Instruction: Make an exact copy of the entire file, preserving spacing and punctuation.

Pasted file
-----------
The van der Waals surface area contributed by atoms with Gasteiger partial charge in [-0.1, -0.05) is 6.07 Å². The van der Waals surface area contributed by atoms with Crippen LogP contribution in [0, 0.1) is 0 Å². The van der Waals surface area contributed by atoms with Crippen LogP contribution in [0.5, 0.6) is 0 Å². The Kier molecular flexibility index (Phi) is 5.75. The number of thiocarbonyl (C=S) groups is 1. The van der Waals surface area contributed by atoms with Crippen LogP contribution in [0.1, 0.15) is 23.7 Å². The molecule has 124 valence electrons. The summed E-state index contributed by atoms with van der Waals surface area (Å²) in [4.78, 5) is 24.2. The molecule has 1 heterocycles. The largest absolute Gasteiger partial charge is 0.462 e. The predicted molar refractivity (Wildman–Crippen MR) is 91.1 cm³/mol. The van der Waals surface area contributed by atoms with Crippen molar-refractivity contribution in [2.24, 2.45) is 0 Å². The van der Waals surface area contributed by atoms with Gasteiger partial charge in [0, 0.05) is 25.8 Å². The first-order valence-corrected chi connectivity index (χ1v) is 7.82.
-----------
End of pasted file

The van der Waals surface area contributed by atoms with Gasteiger partial charge in [-0.1, -0.05) is 6.07 Å². The van der Waals surface area contributed by atoms with Crippen LogP contribution in [0, 0.1) is 0 Å². The van der Waals surface area contributed by atoms with Crippen LogP contribution in [0.5, 0.6) is 0 Å². The Kier molecular flexibility index (Phi) is 5.75. The number of thiocarbonyl (C=S) groups is 1. The van der Waals surface area contributed by atoms with Crippen LogP contribution in [0.1, 0.15) is 23.7 Å². The molecule has 124 valence electrons. The summed E-state index contributed by atoms with van der Waals surface area (Å²) in [4.78, 5) is 24.2. The molecule has 1 heterocycles. The largest absolute Gasteiger partial charge is 0.462 e. The predicted molar refractivity (Wildman–Crippen MR) is 91.1 cm³/mol. The van der Waals surface area contributed by atoms with Crippen molar-refractivity contribution in [2.24, 2.45) is 0 Å². The van der Waals surface area contributed by atoms with Gasteiger partial charge in [0, 0.05) is 25.8 Å². The first-order valence-corrected chi connectivity index (χ1v) is 7.82.